Strange behavior caught by two radio observatories may send theorists back to the drawing board.

Radio observatories (artist's concept)
Artist’s concept of the two radio observatories involved in a new fast radio burst study: dishes at the Westerbork Synthesis Radio Telescope (left) detected a periodic, short signal from a fast radio burst at high frequencies. But the low-frequency signal from the same source, caught the LOFAR telescope, appeared much later.
Joeri van Leeuwen

Fourteen years ago, the first fast radio burst (FRB) was discovered. By now, many hundreds of these energetic, millisecond-duration bursts from deep space have been detected (most of them by the CHIME radio observatory in British Columbia, Canada), but astronomers still struggle to explain their enigmatic properties. A new publication in this week’s Nature “adds a new piece to the puzzle,” says Victoria Kaspi (McGill University, Canada). “In this field of research, surprising twists are almost as common as new results.”

Most astronomers agree that FRBs are probably explosions on the surfaces of highly magnetized neutron stars (so-called magnetars). But it’s unclear why most FRBs appear to be one-off events, while others flare repeatedly. In some cases, these repeating bursts show signs of periodicity, and scientists had come up with an attractive model to explain this behavior, involving stellar winds in binary systems.

However, new observations by European radio telescopes may rule out this model.

Astronomers knew that FRB 20180916B, located in a galaxy some 460 million light-years away, produces multiple bursts about every 16 days, during a ‘window’ that lasts for a few days. “The idea was that the magnetar is part of a binary system with a 16.29-day period,” says Inés Pastor-Marazuela (University of Amsterdam and ASTRON, The Netherlands), the first author of the new paper. If the companion star had a thick stellar wind that absorbs radio waves, the bursts would only be visible when the magnetar was on ‘our’ side of the orbit, she explains.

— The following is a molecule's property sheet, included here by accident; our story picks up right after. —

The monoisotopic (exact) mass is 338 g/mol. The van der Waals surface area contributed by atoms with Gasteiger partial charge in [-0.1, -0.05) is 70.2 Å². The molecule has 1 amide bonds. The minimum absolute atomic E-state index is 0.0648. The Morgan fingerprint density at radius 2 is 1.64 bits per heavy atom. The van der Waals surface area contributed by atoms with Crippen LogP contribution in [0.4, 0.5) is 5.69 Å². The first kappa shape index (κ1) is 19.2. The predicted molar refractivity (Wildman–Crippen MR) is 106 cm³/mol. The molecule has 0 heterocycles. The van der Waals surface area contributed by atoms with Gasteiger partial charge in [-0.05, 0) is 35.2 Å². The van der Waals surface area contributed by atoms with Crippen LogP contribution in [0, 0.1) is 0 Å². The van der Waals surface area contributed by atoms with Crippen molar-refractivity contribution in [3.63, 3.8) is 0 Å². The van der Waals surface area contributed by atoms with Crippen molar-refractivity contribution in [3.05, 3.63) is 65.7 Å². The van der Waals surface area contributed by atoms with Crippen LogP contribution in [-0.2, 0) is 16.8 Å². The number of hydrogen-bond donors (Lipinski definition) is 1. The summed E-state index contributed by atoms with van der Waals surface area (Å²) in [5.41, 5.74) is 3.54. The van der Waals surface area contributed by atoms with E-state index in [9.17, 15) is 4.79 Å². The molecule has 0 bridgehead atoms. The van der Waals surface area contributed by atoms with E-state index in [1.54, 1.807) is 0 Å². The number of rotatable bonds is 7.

However, simultaneous observations of FRB 20180916B by the Low-Frequency Array (LOFAR) and the 14-dish Westerbork Synthesis Radio Telescope (WSRT) in the Netherlands challenge the predictions of this model. Since stellar winds should better absorb lower-frequency radio waves than higher-frequency ones, astronomers expected that the bursts observed by LOFAR (down to 110 megahertz) would only be visible in a narrower time window than the bursts observed by WSRT (at around 1.4 gigahertz). “We found the exact opposite,” says coauthor Joeri van Leeuwen (University of Amsterdam and ASTRON, The Netherlands). Moreover, the peak in the number of high-frequency bursts preceded the low-frequency peak by a few days, which also isn’t expected in the binary wind model.

“I agree that the observations are challenging for the model,” says Kaspi, who’s part of a team that has independently studied the LOFAR data (which are publicly available) but didn’t have access to the simultaneous Westerbork observations. However, she’s not yet convinced that the binary idea is completely ruled out. “We need more sources and better statistics.”

What could be an alternative explanation? Perhaps, says Pastor-Marazuela, the 16.29-day period is actually the rotation period of the burst source, instead of its orbital period. If the explosions originate in a small, localized region of the magnetar’s surface, this region will be carried in and out of sight by the compact object’s rotation.

Kaspi counters that a rotation period of 16.29 days would be incredibly long: Magnetars (and neutron stars in general) usually complete tens, hundreds, or even a few thousand revolutions per minute. “But nature can be very creative,” she adds. “Never say never.”